University of Maryland Extension

Smooth Patch on Oak

smooth patch disease
Smooth patch on lower trunk of a white oak tree

Key Points

  • Smooth patch goes by other common names including white patch or bark patch.
  • The most commonly affected oaks in Maryland are white oak, Q. alba, and post oak, Q. stellata.
  • Smooth patch can be found on oaks in both urban and forested areas. White patch symptoms on trunks are commonly seen and are often used in a forest setting for identifying white oaks from other oak species. 
  • Symptoms are often noticed when looking for reasons why a white oak tree is declining in the landscape.

Symptoms and Causes of Smooth Patch

  • The main symptom is sunken white-colored areas on trunk bark. 
  • The smooth patch fungus produces clusters of flattened cup­like spore-bearing structures on the bark surface.
  • These structures are light gray or beige in color, are usually less than 1/2 inch in diameter, and are usually curled at the edges.
  • Exfoliation of the bark results in smooth, grayish patches adjacent to the normally rough bark.
  • It is caused by a superficial colonizing fungus, Aleurodiscus oakesii.
  • Since the fungus invades only the nonliving, outer bark tissues, this colonization is not harmful to the tree and has no long-term affects on tree health.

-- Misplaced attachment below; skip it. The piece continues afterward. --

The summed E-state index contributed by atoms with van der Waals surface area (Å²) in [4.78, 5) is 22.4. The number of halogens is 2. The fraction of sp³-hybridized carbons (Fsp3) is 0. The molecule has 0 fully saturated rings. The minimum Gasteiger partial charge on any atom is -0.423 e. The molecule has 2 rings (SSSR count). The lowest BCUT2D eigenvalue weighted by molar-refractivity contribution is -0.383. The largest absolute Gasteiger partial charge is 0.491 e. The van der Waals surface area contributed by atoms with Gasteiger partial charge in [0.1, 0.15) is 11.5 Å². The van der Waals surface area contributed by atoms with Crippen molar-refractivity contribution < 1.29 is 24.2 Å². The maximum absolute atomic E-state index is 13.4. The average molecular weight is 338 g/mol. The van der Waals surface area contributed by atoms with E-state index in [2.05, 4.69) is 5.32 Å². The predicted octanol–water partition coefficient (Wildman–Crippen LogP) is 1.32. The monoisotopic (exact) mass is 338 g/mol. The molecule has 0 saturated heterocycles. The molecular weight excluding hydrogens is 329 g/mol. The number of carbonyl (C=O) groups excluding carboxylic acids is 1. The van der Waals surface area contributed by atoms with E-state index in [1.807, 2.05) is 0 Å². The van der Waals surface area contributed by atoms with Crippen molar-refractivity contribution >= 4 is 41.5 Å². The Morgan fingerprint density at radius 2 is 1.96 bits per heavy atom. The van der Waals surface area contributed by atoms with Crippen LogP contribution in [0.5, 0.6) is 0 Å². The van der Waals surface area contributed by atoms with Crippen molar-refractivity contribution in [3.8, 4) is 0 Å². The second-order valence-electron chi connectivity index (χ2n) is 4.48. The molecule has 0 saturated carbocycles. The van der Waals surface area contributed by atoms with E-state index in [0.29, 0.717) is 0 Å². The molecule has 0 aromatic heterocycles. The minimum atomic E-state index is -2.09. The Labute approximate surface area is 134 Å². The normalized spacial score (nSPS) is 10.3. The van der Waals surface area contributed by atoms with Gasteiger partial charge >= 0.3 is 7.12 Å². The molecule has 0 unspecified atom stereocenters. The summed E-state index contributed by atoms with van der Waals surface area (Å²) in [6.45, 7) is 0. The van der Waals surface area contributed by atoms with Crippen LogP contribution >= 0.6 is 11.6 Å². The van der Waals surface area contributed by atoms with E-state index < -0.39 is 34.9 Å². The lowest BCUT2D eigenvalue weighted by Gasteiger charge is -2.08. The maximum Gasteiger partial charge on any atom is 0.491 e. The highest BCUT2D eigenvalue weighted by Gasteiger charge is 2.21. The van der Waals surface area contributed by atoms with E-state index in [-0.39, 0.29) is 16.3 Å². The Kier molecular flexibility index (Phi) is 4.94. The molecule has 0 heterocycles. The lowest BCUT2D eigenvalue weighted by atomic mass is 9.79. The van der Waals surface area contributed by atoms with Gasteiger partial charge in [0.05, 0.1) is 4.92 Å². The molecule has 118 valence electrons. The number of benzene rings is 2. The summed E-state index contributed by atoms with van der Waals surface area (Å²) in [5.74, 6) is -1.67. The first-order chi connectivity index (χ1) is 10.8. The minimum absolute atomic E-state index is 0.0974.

Management

  • Treatment is not necessary. 
  • Deeply water trees during drought and avoid wounding the trunk and branches of trees.

Additional Resource

Author, Dr. David L. Clement, Extension Specialist, Plant Pathology

 

 

Maintained by the IET Department of the College of Agriculture and Natural Resources. © 2020. Web Accessibility

University programs, activities, and facilities are available to all without regard to race, color, sex, gender identity or expression, sexual orientation, marital status, age, national origin, political affiliation, physical or mental disability, religion, protected veteran status, genetic information, personal appearance, or any other legally protected class. If you need a reasonable accommodation to participate in any event or activity, please contact your local University of Maryland Extension Office.